Tuesday, February 3, 2009

More non-magic

Check out this article: http://news.bbc.co.uk/2/hi/technology/7867091.stm This is the teaser on the RSS feed, and the article is not much better:
Mobiles connect across the waves Merchant ship crews will soon be able to ditch satellite phones and make calls to home using their own mobiles.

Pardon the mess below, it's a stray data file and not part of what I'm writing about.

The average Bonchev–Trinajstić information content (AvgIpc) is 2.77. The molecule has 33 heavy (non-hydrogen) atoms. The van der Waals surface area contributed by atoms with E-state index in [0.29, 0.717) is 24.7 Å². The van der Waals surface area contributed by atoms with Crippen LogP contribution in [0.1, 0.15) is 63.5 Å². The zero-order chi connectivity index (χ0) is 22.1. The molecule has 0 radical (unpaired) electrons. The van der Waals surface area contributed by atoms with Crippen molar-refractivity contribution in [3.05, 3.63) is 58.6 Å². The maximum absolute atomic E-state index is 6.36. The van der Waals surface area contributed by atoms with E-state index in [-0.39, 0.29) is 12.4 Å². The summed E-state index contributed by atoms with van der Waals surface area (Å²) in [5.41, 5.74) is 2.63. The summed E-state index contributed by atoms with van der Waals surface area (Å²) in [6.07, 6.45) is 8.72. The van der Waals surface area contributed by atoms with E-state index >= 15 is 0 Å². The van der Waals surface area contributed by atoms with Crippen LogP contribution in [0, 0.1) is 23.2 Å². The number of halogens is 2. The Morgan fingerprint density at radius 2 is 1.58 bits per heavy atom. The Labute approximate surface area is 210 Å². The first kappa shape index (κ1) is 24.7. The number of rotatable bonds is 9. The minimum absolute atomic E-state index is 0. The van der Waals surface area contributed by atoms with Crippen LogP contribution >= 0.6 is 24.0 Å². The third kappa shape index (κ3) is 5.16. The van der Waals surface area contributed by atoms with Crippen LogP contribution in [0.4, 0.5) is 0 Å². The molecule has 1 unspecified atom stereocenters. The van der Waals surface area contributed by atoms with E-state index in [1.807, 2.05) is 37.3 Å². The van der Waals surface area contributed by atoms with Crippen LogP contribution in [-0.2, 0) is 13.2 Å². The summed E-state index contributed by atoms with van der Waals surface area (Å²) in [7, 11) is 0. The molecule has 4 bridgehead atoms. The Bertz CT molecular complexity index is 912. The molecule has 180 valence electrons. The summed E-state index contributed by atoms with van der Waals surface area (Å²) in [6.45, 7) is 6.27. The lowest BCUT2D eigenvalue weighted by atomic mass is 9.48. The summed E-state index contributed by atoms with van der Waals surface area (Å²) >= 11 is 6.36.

How very cool! No, wait. That's not possible. They eventually admit the satcoms are still there, and there's a picocell that just gathers all the mobile signals and sends them up the normal way. I don't think it serves anyone well to sell every service as total magic. Just yesterday my cruise control went out. In the middle of driving it disengaged and wouldn't come back on. It does work again now that it's been power cycled, but since it's so computerized, it's just magic to me. I was able to get an explanation of what probably happened from a friend who programs robots for factories for a living. He's never seen the car, but he knows /in principle/ how PLCs (programmable logic controllers) work, and how they like to fail. He's probably right. Obscuring technology can be great and I do it all the time. The user doesn't need to be burdened with every detail. But it seems like there should be some middle ground where you can dive into things if you need to, and you have a basic understanding so you know which box to kick or who to complain to if a system fails. I fear we're moving more and more to a world where no one will be able to even understand what is broken, much less get anything fixed when it does break.

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